Another study observed that, on average, consuming 3 grams of oat beta-glucans daily lowered “bad” LDL blood cholesterol by 5–7%.
Interestingly, 1 cup (240 ml) of oat milk may provide up to 1.3 grams of beta-glucans.
4. Great for Bone Health
Oat milk is often fortified with calcium and vitamin D — which can benefit your bones.
Calcium is essential for strong and healthy bones because it’s the main mineral used to form them. A lack of calcium in your diet may cause your bones to become hollow and more likely to fracture or break.
Adequate vitamin D is just as important, as it aids the absorption of calcium from your digestive tract. A lack of vitamin D can stop your body from getting sufficient calcium, which may cause your bones to weaken, increasing your risk of fractures.
Commercial oat milk is also a good source of vitamin B12, which has been linked to healthy bones and a lower risk of osteoporosis (hollow and porous bones).
SUMMARY: Oat milk is low in allergens and irritants. Particularly fortified products are a great source of B vitamins, may lower blood cholesterol, and provide nutrients that support bone health.
While oat milk has several possible health benefits, it comes with some downsides.
For one, certain varieties of commercial oat milk may be high in sugar — especially if they’re sweetened or flavored. That’s why it’s best to purchase unsweetened options.
Plus, most commercial oat milk is not certified gluten-free — though there are exceptions. Gluten-contaminated products may cause digestive problems for people with celiac disease or non-celiac gluten sensitivity.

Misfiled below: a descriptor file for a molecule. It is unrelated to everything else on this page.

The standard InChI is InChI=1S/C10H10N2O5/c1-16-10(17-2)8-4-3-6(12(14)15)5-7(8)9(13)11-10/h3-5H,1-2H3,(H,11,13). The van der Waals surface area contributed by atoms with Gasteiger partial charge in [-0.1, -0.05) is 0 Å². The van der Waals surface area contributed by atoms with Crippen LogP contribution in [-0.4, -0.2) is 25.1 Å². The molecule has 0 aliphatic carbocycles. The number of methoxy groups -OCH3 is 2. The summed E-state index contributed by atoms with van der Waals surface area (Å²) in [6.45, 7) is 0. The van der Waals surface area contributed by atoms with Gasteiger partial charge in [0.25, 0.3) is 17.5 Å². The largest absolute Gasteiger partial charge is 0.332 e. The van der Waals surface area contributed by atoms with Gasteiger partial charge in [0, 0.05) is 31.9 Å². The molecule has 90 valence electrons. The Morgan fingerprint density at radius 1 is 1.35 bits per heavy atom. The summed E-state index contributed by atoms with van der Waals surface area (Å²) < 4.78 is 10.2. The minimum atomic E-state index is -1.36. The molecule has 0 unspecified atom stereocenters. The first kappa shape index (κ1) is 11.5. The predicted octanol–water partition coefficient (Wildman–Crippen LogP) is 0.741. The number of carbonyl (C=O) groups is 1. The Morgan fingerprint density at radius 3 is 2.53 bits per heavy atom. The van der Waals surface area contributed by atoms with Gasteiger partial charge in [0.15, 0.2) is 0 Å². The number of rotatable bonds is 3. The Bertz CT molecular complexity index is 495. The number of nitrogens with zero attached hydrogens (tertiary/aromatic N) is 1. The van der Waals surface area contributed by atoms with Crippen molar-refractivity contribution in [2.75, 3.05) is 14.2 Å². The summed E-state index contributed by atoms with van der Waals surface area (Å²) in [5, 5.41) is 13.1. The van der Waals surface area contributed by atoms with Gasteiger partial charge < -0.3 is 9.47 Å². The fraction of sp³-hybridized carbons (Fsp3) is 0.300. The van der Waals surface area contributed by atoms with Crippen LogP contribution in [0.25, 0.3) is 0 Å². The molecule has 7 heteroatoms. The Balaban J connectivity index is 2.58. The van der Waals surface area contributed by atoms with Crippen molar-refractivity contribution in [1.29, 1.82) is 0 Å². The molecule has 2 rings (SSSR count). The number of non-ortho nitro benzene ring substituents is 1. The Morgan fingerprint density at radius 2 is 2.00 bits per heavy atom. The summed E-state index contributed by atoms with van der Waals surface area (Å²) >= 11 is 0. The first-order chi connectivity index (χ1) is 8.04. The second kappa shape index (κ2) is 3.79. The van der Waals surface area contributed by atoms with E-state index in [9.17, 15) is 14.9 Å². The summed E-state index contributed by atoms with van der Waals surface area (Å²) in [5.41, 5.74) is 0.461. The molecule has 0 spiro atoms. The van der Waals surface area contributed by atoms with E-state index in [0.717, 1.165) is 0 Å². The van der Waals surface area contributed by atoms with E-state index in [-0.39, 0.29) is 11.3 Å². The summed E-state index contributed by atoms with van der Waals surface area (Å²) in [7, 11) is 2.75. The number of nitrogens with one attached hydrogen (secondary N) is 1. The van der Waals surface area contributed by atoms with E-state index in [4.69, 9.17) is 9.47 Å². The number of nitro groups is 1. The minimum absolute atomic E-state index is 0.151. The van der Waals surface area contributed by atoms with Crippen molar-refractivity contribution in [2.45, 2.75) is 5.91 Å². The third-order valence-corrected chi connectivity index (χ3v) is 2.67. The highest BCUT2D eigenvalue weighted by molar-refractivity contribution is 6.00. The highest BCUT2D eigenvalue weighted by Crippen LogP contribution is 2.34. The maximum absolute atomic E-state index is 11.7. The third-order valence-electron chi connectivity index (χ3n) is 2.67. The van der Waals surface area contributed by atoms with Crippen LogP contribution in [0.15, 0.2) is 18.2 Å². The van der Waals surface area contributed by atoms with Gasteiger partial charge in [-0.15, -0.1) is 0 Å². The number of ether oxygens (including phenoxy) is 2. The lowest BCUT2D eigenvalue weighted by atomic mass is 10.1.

If you have problems digesting gluten, it’s best to purchase oat milk labeled as certified gluten-free. You can also make it yourself using 100% gluten-free oats.
Keep in mind that homemade oat milk is not as nutritious as commercial alternatives, as the latter are often enriched with nutrients.
Oat milk is generally safe for babies and children but not a suitable replacement for breast or cow’s milk, as it lacks nutrients essential for optimal growth. It’s best to speak with your child’s pediatrician before serving a milk alternative.
Another potential downside of oat milk is that it’s generally more expensive than cow’s milk. If you’re on a budget and would like to try oat milk, it’s best to make it at home.
SUMMARY: Make sure to choose unsweetened oat milk, as some varieties may be high in added sugars. Also, if you have a gluten intolerance, be sure to buy oat milk that’s labeled gluten-free or make it at home using certified gluten-free oats.
How to Make Your Own
Oat milk is incredibly easy to make at home.
What’s more, making your own allows you to choose the ingredients and avoid additives or thickeners that may be found in commercial products.
You can also make it guaranteed gluten-free by using certified gluten-free oats.
Yet, a homemade variety may not provide as many nutrients as store-bought fortified options.
To make oat milk, blend one cup (81 grams) of rolled or steel-cut oats with three cups (710 ml) of water. Pour the mixture over cheesecloth to separate the oat milk from the oats.
Once prepared, store it in a glass bottle in your refrigerator for up to five days.
To enhance flavor, try adding either a 1/4 teaspoon of salt, a teaspoon of vanilla or cinnamon extract, a few dates, maple syrup, or honey.
SUMMARY: You can make your own oat milk by blending one cup (81 grams) of oats with three cups (710 ml) of water and pouring the mixture over cheesecloth into a bottle or jar.
The Bottom Line
Oat milk is a plant-based milk alternative that’s vegan and naturally dairy-, lactose-, soy- and nut-free.
It’s even suitable for people with gluten intolerance if made from certified gluten-free oats.
Commercial products are often fortified with vitamins and minerals that may offer benefits for your heart and bones.
To enjoy its flavor and advantages to health, find a healthy, unsweetened variety in stores or make your own at home.
Title: Oat Milk: Nutrition, Benefits, and How to Make It